‘Common sense’ plea over ambulance speeding fines
21 July 2015
- From the section England
Ambulance trusts spent hundreds of hours having to appeal against speeding fines issued to emergency vehicles by police forces.
More than 20,000 tickets were issued to paramedics after they were caught on speed cameras responding to 999 calls.
Only 400 of those tickets were upheld, a Freedom of Information request by the BBC has found.
The police said some speed cameras only captured the speed and number plate of the vehicle.
Health bosses have called for the automatic exemption on emergency vehicles to be better enforced. Some trust staff are spending 40 hours a month appealing against the fines.
A Freedom of Information request by the BBC to all ambulance trusts in England showed they received 23,227 speeding tickets between 2009 and 2014.
If not appealed against, some trusts would be facing a bill of up to £160,000 a year.
Yorkshire Ambulance Service Trust had to appeal against fines that would amount to more than £774,000 over five years, while the South Central Ambulance Service Trust, covering Berkshire, Buckinghamshire, Hampshire and Oxfordshire, spent up to 10 hours a week appealing against the fines.
The highest speed recorded was 115mph in a 50mph zone by the South Western Ambulance Service.
- The ambulance trust administrator checks the vehicle registration against vehicle records to get the radio call sign for the vehicle
- The call sign will then be checked against the 999 incident logging information for the date and time of the ticket to check whether the vehicle was on a blue light emergency call. With the vast majority of tickets this is the case
- The administrator will then confirm this to the police in a formal letter
- If this is not the case the details are passed to the local operational manager to locate and notify the driver and their details are passed to the police
- The minimum penalty for speeding is a £100 fine and three penalty points added to the driver’s licence
Carl Rees, from the Association of Ambulance Chief Executives, said “common sense should be applied” and “notices should only be sent out if no blue lights can be seen flashing”.
“After the appropriate checks have been made the PCN (penalty charge notice) should be waived. We understand that this is what happens in the majority of cases,” he said.
Section 87 of the Road Traffic Regulation Act 1984 states:
- “No statutory provision imposing a speed limit on motor vehicles shall apply to any vehicle on an occasion when it is being used for fire and rescue authority purposes.”
- “If blue lights are displayed, then police will assume, in the absence of any evidence to the contrary, that the exemption is valid and no further action will be taken. No paperwork will be sent to the organisation concerned.”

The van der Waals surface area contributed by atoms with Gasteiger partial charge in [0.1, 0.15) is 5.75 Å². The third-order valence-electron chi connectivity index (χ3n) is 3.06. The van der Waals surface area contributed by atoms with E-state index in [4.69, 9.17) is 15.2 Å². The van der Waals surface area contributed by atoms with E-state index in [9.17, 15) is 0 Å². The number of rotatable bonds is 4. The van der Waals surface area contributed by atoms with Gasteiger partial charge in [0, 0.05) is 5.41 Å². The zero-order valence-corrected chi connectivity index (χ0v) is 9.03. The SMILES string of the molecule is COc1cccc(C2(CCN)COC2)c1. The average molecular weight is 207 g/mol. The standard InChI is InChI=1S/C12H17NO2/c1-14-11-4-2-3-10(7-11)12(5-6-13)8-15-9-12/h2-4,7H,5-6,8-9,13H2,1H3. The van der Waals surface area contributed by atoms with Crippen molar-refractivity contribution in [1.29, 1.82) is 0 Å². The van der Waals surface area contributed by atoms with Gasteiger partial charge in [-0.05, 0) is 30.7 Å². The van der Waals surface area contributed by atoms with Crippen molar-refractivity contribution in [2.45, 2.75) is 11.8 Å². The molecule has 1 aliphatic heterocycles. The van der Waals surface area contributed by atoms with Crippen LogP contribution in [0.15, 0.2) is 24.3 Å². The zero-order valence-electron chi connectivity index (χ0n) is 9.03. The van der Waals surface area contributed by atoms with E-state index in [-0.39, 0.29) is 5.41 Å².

Source: “Guidance regarding the legal obligations placed on forces as body corporate when dealing with speeding and red light offences by emergency service vehicles”
Association of Chief Police Officers of England, Wales and Northern Ireland
Assistant Chief Constable Stephen Barry, from the National Police Chiefs’ Council, said while police would generally stop notices from being sent out, this was more difficult since the introduction of average speed checks.
“When an emergency vehicle clearly displaying blue lights triggers a camera, but the police can see that it was being driven safely in accordance with the law with blue lights displayed, they would generally stop notices from being sent out.
“This has been made more difficult with the introduction of average speed checks in recent years, which usually capture the speed and number plate of the vehicle but not necessarily an image.”
|Ambulance Trust||Number of PCNs issued to ambulance trusts||Would-be cost of speeding tickets||Number of PCNs issued to paramedics||Highest speed recorded||Number of employees appealing against fines|
|East Midlands Ambulance Service NHS Trust||4,507||£450,700||2009-14 – 68||98mph||2|
|East Of England Ambulance Service NHS Trust||1,376||£137,600||Not recorded||Not recorded||1|
|Isle of Wight NHS Trust||0 (2012-14)||0||0||Not applicable||1 (if required)|
|London Ambulance Service NHS Trust||1,450||£145,000||2009-14 – 23||Not recorded||2|
|North East Ambulance Service NHS Foundation Trust||241||£24,100||Not recorded||68mph||1|
|North West Ambulance Service NHS Trust||1,750||£175,000||0||Not recorded||3|
|South Central Ambulance Service NHS Foundation Trust||3,306 (2013-14)||£330,600 (2013)||2013-15 – 58||96mph||4|
|South East Coast Ambulance Service NHS Foundation Trust||321 (2011-14)||£32,100||2013-14 – 18||89mph||1|
|South Western Ambulance Service NHS Foundation Trust||904||£90,400||Not recorded||115mph||4|
|West Midlands Ambulance Service NHS Foundation Trust||1,630 (Staffordshire locality)||£163,000||2009-14 – 34 (Staffordshire locality)||103mph||3|
|Yorkshire Ambulance Service NHS Trust||7,742||£774,200||2010-14 – 169||Not recorded||5|
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